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Old 01-09-2010, 11:52 PM
 
Location: California
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Dubuque, Iowa...you can even get married there. It's a beautiful town. Galena, Illinois is just about 20 minutes across the state line and it's really a treasure.
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Old 06-08-2010, 12:07 PM
 
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Another very nice, very in-expensive small town is in the Southern Minnesota area. Minnesota Lake, offers very liberal and quiet living. Cost of living is ridiculous, weather is beautiful and the view and design of this small town is very gorgeous.
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Old 06-08-2010, 06:40 PM
 
Location: Mid-Atlantic east coast
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I do believe most small towns are neither gay nor heterosexual--they tend to be trans-building...
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Old 06-08-2010, 06:50 PM
 
Location: Mid-Atlantic east coast
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You might want to check out the Hendersonville NC area...it's got lots to offer. The nearby Flat Rock Theater is one of the top small theaters in the U.S. Also nearby is the college community of Brevard. Hendersonville has a great restaurant scene, is not too high in the mountains to get huge piles of snow, and has a lot of culture.

Recreation-wise, the close-at-hand Pisgah Forest and Dupont Forest have incredible hikes to waterfalls...then there's Chimney Rock, Lake Lure (where part of Dirty Dancing was filmed) and other small mountain towns with a rich arts and crafts and music heritage.
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Old 06-14-2010, 11:30 AM
 
Location: Albuquerque NM
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I think you can find pockets of acceptance wherever you go. My parents retired from New York to a small town in western Michigan, population about 3000, a conservative area, but there were some gays there. A male couple joined my parents' church (Episcopal) and regularly held hands in church. One of them got elected to the vestry (church governing body). The town now has a gay mayor who I think is pretty closeted although he acts like a real screamer.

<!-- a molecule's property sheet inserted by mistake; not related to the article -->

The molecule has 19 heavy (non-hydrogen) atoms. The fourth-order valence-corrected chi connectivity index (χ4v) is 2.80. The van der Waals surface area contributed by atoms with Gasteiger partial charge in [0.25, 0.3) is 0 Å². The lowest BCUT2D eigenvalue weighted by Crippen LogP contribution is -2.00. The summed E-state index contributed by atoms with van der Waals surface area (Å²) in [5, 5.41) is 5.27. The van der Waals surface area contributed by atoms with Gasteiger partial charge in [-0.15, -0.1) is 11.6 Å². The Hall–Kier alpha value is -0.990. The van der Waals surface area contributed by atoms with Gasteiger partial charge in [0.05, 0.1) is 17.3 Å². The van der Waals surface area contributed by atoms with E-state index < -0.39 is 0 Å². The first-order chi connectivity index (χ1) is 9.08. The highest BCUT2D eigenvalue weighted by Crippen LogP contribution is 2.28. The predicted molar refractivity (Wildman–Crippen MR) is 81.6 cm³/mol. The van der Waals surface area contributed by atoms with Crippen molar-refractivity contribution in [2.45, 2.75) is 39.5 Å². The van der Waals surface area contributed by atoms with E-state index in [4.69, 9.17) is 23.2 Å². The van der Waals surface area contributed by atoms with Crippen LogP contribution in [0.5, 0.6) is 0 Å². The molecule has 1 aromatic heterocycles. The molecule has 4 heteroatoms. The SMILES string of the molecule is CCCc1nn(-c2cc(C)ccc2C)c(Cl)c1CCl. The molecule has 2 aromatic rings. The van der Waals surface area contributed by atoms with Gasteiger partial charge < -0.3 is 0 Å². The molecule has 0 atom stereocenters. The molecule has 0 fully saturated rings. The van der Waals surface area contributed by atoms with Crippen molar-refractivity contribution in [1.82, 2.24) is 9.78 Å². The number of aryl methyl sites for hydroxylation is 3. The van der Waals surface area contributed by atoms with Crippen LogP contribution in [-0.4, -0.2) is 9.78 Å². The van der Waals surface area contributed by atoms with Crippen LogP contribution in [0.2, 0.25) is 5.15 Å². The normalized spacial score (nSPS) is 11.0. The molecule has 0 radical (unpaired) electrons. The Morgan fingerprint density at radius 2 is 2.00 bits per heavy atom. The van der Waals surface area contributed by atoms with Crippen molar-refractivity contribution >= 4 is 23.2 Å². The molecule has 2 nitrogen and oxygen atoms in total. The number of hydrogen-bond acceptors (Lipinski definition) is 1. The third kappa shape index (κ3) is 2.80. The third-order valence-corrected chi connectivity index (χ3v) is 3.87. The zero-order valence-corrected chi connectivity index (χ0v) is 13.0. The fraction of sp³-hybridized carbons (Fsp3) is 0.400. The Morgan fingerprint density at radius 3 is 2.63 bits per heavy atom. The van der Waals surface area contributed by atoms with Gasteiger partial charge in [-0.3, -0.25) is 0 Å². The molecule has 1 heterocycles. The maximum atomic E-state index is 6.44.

I'm in Albuquerque and find it very accepting. My 89-year-old neighbor who lives alone likes the gay couple next door (us) and another one across the street, we keep an eye on her and her children (who live out of town) appreciate it. Santa Fe and Taos are arts communities with an "anything goes" kind of attitude. When I retire I would prefer a smaller, more manageable city with less car dependency and less crime. We're considering Eugene or Corvallis, OR. Can't afford the trendier places like Boulder or Durango. Places like Ithaca, NY and Brattleboro, VT also have an attraction but moving back east at this point would feel like stepping into the past for us.
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Old 06-15-2010, 10:50 PM
 
Location: Lakeland, Florida
6,972 posts, read 12,482,290 times
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Quote:
Originally Posted by aries63 View Post
I think you can find pockets of acceptance wherever you go. My parents retired from New York to a small town in western Michigan, population about 3000, a conservative area, but there were some gays there. A male couple joined my parents' church (Episcopal) and regularly held hands in church. One of them got elected to the vestry (church governing body). The town now has a gay mayor who I think is pretty closeted although he acts like a real screamer.

I'm in Albuquerque and find it very accepting. My 89-year-old neighbor who lives alone likes the gay couple next door (us) and another one across the street, we keep an eye on her and her children (who live out of town) appreciate it. Santa Fe and Taos are arts communities with an "anything goes" kind of attitude. When I retire I would prefer a smaller, more manageable city with less car dependency and less crime. We're considering Eugene or Corvallis, OR. Can't afford the trendier places like Boulder or Durango. Places like Ithaca, NY and Brattleboro, VT also have an attraction but moving back east at this point would feel like stepping into the past for us.
I have a very strong feeling your going to end up in Eugene or Corvallis. They are nice smaller more manageable cities. I can see how you would be attracted to them. Corvallis I think is very nice. Just make sure the climate is something you will want as you get older. Also make sure you completely understand your entire pension will be taxed in Oregon at about 9%. You may want to look into smaller cities in Washington to avoid the Income tax on your retirement. Olympia, Bellingham, Mt Vernon. Rather nice communities within range of Seattle but an hour and more away. Many Oregonions that prefer to stay in the NW, opt for Washington over the Oregon tax on pension income. It is June 15th and it never got beyond 55 wet degrees today, and this has been going on for a very long time. Only a day or two of 70 a couple of times a month. This can go on all summer. No real feeling of what season it is in Oregon many years.